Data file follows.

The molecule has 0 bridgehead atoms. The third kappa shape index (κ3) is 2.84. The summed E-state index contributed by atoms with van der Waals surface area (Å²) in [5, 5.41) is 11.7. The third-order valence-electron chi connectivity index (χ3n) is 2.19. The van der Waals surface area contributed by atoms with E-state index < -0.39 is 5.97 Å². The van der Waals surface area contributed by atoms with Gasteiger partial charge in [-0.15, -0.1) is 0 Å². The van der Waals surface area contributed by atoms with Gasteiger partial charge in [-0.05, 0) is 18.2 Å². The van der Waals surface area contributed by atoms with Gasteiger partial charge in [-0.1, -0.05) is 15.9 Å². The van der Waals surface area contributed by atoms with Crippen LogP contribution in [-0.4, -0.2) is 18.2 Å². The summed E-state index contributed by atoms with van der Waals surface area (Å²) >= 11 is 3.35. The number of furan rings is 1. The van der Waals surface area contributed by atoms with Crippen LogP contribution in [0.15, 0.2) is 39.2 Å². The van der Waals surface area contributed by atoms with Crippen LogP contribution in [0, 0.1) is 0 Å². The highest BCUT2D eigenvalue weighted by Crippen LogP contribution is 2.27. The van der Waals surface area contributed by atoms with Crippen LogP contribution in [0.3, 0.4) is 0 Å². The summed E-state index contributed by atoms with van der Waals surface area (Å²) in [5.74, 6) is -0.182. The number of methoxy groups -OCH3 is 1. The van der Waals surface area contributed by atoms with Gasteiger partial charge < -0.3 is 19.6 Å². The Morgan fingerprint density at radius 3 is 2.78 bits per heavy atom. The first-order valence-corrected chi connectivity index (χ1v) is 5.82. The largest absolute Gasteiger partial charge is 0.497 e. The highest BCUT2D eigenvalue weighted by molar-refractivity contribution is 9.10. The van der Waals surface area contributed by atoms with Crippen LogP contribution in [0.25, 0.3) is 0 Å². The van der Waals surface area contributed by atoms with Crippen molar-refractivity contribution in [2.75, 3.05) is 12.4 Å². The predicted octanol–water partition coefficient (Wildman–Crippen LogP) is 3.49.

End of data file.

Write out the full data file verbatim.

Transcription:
The molecule has 0 bridgehead atoms. The third kappa shape index (κ3) is 2.84. The summed E-state index contributed by atoms with van der Waals surface area (Å²) in [5, 5.41) is 11.7. The third-order valence-electron chi connectivity index (χ3n) is 2.19. The van der Waals surface area contributed by atoms with E-state index < -0.39 is 5.97 Å². The van der Waals surface area contributed by atoms with Gasteiger partial charge in [-0.15, -0.1) is 0 Å². The van der Waals surface area contributed by atoms with Gasteiger partial charge in [-0.05, 0) is 18.2 Å². The van der Waals surface area contributed by atoms with Gasteiger partial charge in [-0.1, -0.05) is 15.9 Å². The van der Waals surface area contributed by atoms with Crippen LogP contribution in [-0.4, -0.2) is 18.2 Å². The summed E-state index contributed by atoms with van der Waals surface area (Å²) >= 11 is 3.35. The number of furan rings is 1. The van der Waals surface area contributed by atoms with Crippen LogP contribution in [0.15, 0.2) is 39.2 Å². The van der Waals surface area contributed by atoms with Crippen LogP contribution in [0, 0.1) is 0 Å². The highest BCUT2D eigenvalue weighted by Crippen LogP contribution is 2.27. The van der Waals surface area contributed by atoms with Crippen LogP contribution in [0.3, 0.4) is 0 Å². The summed E-state index contributed by atoms with van der Waals surface area (Å²) in [5.74, 6) is -0.182. The number of methoxy groups -OCH3 is 1. The van der Waals surface area contributed by atoms with Gasteiger partial charge < -0.3 is 19.6 Å². The Morgan fingerprint density at radius 3 is 2.78 bits per heavy atom. The first-order valence-corrected chi connectivity index (χ1v) is 5.82. The largest absolute Gasteiger partial charge is 0.497 e. The highest BCUT2D eigenvalue weighted by molar-refractivity contribution is 9.10. The van der Waals surface area contributed by atoms with Crippen LogP contribution in [0.25, 0.3) is 0 Å². The van der Waals surface area contributed by atoms with Crippen molar-refractivity contribution in [2.75, 3.05) is 12.4 Å². The predicted octanol–water partition coefficient (Wildman–Crippen LogP) is 3.49.